[P4814] Looking East: Knowledge, Travel, and Friendship Between the Middle East and Asia in the 19th Century

Created by Mimi Hanaoka
Saturday, 11/18/17 5:30pm

SUMMARY:

This panel explores understudied but important transregional connections between the Middle East and Asia during the 19th century, focusing on the themes of knowledge, friendship, travel, and circulation. Challenging the conceptual framework of the "Middle East" by considering it "West Asia," the panel highlights dynamic Persianate-Asian connections.

"Indo-Persian Views of the Buddhist Kingdom of Mrauk U," explores Muslim Indo-Persian encounters with the ruins of the Buddhist kingdom of Mrauk U in Arakan (Northern Burma) circa 1800. Mrauk U was a hub of Indian Ocean trade, and Persian was the language of mutual encounter. Consequently, the East India Company relied on Indo-Persian intermediaries, travelers, and scribes to gather knowledge about Mrauk U. Drawing upon rare Persian manuscripts and focusing on the works of Shah 'Azizallah Bukhari Qalandar, this paper explores Indo-Persian Muslim contacts with Theraveda Buddhism.

"Bridging Difference: Kinship, Friendship and the Creation of Social Bonds" explores formal and informal bonds created between Persians in Iran and India. Drawing on early 19th century travelogues and histories, this paper examines how circulating individuals formed connections through a variety of practices described in terms of friendship and kinship. What was the work of such practices, and how did they create connections (successfully or not) across social, political, and parochial differences? This paper considers the transregionally recognizable or local nature of such practices and analyzes how these distinctions mattered.

Continuing to explore the themes of mobility and communication, "A Transregional Persianate Library: Tazkirah Production and Circulation in the 19th Century," analyzes the interconnected textual economy of tazkirahs (biographical anthologies) of poets in West, Central, and South Asia. This paper maps geographic nodal points in tazkirah production and explores how tazkirahs circulated transregionally through their shared use of sources. This paper assesses the ways in which one prolific genre of texts indicates larger trends of connectivity and disruption across the Persianate world in the 19th century.

"Japanese Travels in Iran," examines a 1923-1924 Japanese delegation to the Middle East led by Eishiro Nuita, focusing on his travels through Iran. Analyzing Nuita's 1924 presentation to the Japanese House of Lords, this paper argues that Nuita's travels, which followed Japan's victory in the Russo-Japanese war (1904-1905) and during a crescendo in Japanese imperialism, were guided by two major goals: to gauge the perception of Japan in the Middle East and to build a rapport with various constituencies in order to lay the groundwork for treaties and pacts.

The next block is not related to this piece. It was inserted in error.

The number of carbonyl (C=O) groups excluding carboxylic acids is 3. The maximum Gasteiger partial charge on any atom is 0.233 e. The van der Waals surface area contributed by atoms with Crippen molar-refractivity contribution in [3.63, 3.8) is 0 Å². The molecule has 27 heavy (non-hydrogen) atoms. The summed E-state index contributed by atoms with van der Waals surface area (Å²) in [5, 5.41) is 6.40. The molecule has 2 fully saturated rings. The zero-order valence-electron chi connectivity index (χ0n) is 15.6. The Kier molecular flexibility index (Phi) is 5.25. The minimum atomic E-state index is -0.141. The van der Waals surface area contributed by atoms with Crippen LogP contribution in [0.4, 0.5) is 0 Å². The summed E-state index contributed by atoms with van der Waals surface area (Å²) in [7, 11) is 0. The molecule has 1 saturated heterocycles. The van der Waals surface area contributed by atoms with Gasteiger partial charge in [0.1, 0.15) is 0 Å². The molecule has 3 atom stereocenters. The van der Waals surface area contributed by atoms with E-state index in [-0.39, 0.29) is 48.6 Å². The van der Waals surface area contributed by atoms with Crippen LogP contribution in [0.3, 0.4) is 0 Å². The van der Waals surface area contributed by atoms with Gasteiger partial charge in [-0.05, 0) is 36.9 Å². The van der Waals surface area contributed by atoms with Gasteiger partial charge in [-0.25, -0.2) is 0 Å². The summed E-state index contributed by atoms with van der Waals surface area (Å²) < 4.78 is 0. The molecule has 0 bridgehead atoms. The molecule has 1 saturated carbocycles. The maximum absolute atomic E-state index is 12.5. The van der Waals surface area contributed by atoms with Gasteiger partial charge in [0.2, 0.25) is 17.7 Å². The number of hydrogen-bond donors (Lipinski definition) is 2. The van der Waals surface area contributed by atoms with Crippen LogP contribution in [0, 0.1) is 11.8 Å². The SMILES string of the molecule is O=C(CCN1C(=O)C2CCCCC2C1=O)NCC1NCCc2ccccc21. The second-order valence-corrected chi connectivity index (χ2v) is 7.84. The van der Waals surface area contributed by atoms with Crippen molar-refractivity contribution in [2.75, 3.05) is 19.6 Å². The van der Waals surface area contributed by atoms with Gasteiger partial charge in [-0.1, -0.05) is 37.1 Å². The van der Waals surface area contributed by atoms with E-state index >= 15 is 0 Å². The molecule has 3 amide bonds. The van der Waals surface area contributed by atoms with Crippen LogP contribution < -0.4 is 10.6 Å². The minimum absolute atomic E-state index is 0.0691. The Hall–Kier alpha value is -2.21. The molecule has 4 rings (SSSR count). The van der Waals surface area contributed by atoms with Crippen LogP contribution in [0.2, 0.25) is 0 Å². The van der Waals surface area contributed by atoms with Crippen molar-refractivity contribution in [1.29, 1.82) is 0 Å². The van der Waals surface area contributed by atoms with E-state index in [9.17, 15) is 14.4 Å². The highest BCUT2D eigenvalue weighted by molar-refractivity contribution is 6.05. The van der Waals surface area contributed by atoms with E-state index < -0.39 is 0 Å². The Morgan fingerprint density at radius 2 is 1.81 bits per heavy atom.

SPONSOR:

Social Science Research Council (SSRC) InterAsia Program

DISCIPLINES:

Hist

ABSTRACTS:

MEMBERS:

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Mana Kia

(Columbia University)
Mana Kia’s interests are the early modern and modern connective social, cultural, intellectual histories of West, Central and South Asia from the 17th - 19th centuries, with a particular focus on Indo-Persian literary culture and social history. Her...
Panel Participating Role(s): Presenter;

Arash Khazeni

(Pomona College)
Panel Participating Role(s): Presenter;
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Kevin Schwartz

(Oriental Institute, Czech Academy of Sciences)
I am currently a research fellow at the Oriental Institute of the Czech Academy of Sciences in Prague, Czech Republic. Previously, I was a Kluge Fellow at the US Library of Congress in Washington, DC; Distinguished Visiting Professor (Class of 1955 Chair...
Panel Participating Role(s): Presenter;

Mimi Hanaoka

(University of Richmond)
Panel Participating Role(s): Organizer; Presenter;

Julie Stephens

(Rutgers University)
Panel Participating Role(s): Discussant;